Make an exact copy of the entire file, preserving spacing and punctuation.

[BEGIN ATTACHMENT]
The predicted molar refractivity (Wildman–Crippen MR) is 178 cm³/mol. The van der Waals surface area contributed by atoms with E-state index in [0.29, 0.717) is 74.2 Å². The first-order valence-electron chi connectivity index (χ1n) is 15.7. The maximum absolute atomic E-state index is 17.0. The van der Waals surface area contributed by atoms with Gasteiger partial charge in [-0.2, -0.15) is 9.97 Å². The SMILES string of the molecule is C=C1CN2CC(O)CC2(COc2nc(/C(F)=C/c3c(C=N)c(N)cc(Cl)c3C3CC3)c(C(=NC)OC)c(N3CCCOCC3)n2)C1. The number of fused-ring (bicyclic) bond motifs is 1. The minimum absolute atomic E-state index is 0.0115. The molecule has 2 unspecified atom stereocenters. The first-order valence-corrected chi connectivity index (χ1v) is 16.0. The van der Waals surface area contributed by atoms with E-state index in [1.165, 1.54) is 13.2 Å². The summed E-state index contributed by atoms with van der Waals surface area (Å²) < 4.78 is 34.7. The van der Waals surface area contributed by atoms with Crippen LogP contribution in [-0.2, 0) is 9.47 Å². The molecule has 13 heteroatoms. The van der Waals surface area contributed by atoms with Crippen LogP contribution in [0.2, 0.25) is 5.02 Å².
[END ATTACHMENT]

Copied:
The predicted molar refractivity (Wildman–Crippen MR) is 178 cm³/mol. The van der Waals surface area contributed by atoms with E-state index in [0.29, 0.717) is 74.2 Å². The first-order valence-electron chi connectivity index (χ1n) is 15.7. The maximum absolute atomic E-state index is 17.0. The van der Waals surface area contributed by atoms with Gasteiger partial charge in [-0.2, -0.15) is 9.97 Å². The SMILES string of the molecule is C=C1CN2CC(O)CC2(COc2nc(/C(F)=C/c3c(C=N)c(N)cc(Cl)c3C3CC3)c(C(=NC)OC)c(N3CCCOCC3)n2)C1. The number of fused-ring (bicyclic) bond motifs is 1. The minimum absolute atomic E-state index is 0.0115. The molecule has 2 unspecified atom stereocenters. The first-order valence-corrected chi connectivity index (χ1v) is 16.0. The van der Waals surface area contributed by atoms with E-state index in [1.165, 1.54) is 13.2 Å². The summed E-state index contributed by atoms with van der Waals surface area (Å²) < 4.78 is 34.7. The van der Waals surface area contributed by atoms with Crippen LogP contribution in [-0.2, 0) is 9.47 Å². The molecule has 13 heteroatoms. The van der Waals surface area contributed by atoms with Crippen LogP contribution in [0.2, 0.25) is 5.02 Å².